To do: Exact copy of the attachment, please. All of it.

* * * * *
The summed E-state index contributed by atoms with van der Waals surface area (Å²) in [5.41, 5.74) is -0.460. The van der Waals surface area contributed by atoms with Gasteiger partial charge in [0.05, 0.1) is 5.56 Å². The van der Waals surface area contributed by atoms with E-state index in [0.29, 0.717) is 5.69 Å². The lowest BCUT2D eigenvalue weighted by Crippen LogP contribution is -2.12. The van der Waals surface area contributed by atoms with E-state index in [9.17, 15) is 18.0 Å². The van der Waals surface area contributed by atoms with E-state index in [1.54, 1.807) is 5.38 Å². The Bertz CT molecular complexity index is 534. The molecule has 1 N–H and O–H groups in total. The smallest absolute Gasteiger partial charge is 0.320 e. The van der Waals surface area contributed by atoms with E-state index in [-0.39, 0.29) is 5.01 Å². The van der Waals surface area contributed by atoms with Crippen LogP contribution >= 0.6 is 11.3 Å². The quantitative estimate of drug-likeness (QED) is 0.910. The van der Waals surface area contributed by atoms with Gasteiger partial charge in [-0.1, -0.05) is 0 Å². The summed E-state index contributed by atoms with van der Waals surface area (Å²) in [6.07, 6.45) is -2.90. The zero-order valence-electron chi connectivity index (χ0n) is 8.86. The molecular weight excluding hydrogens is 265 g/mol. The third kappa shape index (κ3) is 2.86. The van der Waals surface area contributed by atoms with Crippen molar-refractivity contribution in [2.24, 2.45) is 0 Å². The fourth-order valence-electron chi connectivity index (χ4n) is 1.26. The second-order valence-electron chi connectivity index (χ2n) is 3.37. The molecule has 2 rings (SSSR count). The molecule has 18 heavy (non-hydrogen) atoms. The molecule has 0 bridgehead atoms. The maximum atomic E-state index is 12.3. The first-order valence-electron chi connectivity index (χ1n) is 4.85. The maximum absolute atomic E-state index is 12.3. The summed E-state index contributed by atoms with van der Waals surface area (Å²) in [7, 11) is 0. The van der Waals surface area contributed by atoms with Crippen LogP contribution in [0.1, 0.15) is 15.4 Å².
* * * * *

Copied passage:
The summed E-state index contributed by atoms with van der Waals surface area (Å²) in [5.41, 5.74) is -0.460. The van der Waals surface area contributed by atoms with Gasteiger partial charge in [0.05, 0.1) is 5.56 Å². The van der Waals surface area contributed by atoms with E-state index in [0.29, 0.717) is 5.69 Å². The lowest BCUT2D eigenvalue weighted by Crippen LogP contribution is -2.12. The van der Waals surface area contributed by atoms with E-state index in [9.17, 15) is 18.0 Å². The van der Waals surface area contributed by atoms with E-state index in [1.54, 1.807) is 5.38 Å². The Bertz CT molecular complexity index is 534. The molecule has 1 N–H and O–H groups in total. The smallest absolute Gasteiger partial charge is 0.320 e. The van der Waals surface area contributed by atoms with E-state index in [-0.39, 0.29) is 5.01 Å². The van der Waals surface area contributed by atoms with Crippen LogP contribution >= 0.6 is 11.3 Å². The quantitative estimate of drug-likeness (QED) is 0.910. The van der Waals surface area contributed by atoms with Gasteiger partial charge in [-0.1, -0.05) is 0 Å². The summed E-state index contributed by atoms with van der Waals surface area (Å²) in [6.07, 6.45) is -2.90. The zero-order valence-electron chi connectivity index (χ0n) is 8.86. The molecular weight excluding hydrogens is 265 g/mol. The third kappa shape index (κ3) is 2.86. The van der Waals surface area contributed by atoms with Crippen molar-refractivity contribution in [2.24, 2.45) is 0 Å². The fourth-order valence-electron chi connectivity index (χ4n) is 1.26. The second-order valence-electron chi connectivity index (χ2n) is 3.37. The molecule has 2 rings (SSSR count). The molecule has 18 heavy (non-hydrogen) atoms. The molecule has 0 bridgehead atoms. The maximum atomic E-state index is 12.3. The first-order valence-electron chi connectivity index (χ1n) is 4.85. The maximum absolute atomic E-state index is 12.3. The summed E-state index contributed by atoms with van der Waals surface area (Å²) in [7, 11) is 0. The van der Waals surface area contributed by atoms with Crippen LogP contribution in [0.1, 0.15) is 15.4 Å².